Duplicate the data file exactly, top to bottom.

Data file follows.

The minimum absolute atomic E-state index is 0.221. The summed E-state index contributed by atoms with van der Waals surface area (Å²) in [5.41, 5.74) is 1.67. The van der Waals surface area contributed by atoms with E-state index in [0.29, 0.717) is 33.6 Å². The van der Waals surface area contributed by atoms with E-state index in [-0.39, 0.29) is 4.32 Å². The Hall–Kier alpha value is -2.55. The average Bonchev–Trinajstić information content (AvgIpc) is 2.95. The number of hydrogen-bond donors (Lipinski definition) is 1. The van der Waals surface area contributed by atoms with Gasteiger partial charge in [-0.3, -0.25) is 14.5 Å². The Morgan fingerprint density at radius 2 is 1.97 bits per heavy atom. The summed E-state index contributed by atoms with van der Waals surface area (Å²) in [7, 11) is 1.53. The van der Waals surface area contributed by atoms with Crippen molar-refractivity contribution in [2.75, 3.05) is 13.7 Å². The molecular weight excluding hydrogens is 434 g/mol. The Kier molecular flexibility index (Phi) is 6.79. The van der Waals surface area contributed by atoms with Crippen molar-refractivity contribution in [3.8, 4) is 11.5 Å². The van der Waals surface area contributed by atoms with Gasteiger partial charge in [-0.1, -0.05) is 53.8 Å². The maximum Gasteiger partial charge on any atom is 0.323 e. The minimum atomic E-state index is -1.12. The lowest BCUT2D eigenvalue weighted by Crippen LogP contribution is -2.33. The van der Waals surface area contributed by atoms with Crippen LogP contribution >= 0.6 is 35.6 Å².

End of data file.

The minimum absolute atomic E-state index is 0.221. The summed E-state index contributed by atoms with van der Waals surface area (Å²) in [5.41, 5.74) is 1.67. The van der Waals surface area contributed by atoms with E-state index in [0.29, 0.717) is 33.6 Å². The van der Waals surface area contributed by atoms with E-state index in [-0.39, 0.29) is 4.32 Å². The Hall–Kier alpha value is -2.55. The average Bonchev–Trinajstić information content (AvgIpc) is 2.95. The number of hydrogen-bond donors (Lipinski definition) is 1. The van der Waals surface area contributed by atoms with Gasteiger partial charge in [-0.3, -0.25) is 14.5 Å². The Morgan fingerprint density at radius 2 is 1.97 bits per heavy atom. The summed E-state index contributed by atoms with van der Waals surface area (Å²) in [7, 11) is 1.53. The van der Waals surface area contributed by atoms with Crippen molar-refractivity contribution in [2.75, 3.05) is 13.7 Å². The molecular weight excluding hydrogens is 434 g/mol. The Kier molecular flexibility index (Phi) is 6.79. The van der Waals surface area contributed by atoms with Crippen molar-refractivity contribution in [3.8, 4) is 11.5 Å². The van der Waals surface area contributed by atoms with Gasteiger partial charge in [-0.1, -0.05) is 53.8 Å². The maximum Gasteiger partial charge on any atom is 0.323 e. The minimum atomic E-state index is -1.12. The lowest BCUT2D eigenvalue weighted by Crippen LogP contribution is -2.33. The van der Waals surface area contributed by atoms with Crippen LogP contribution >= 0.6 is 35.6 Å².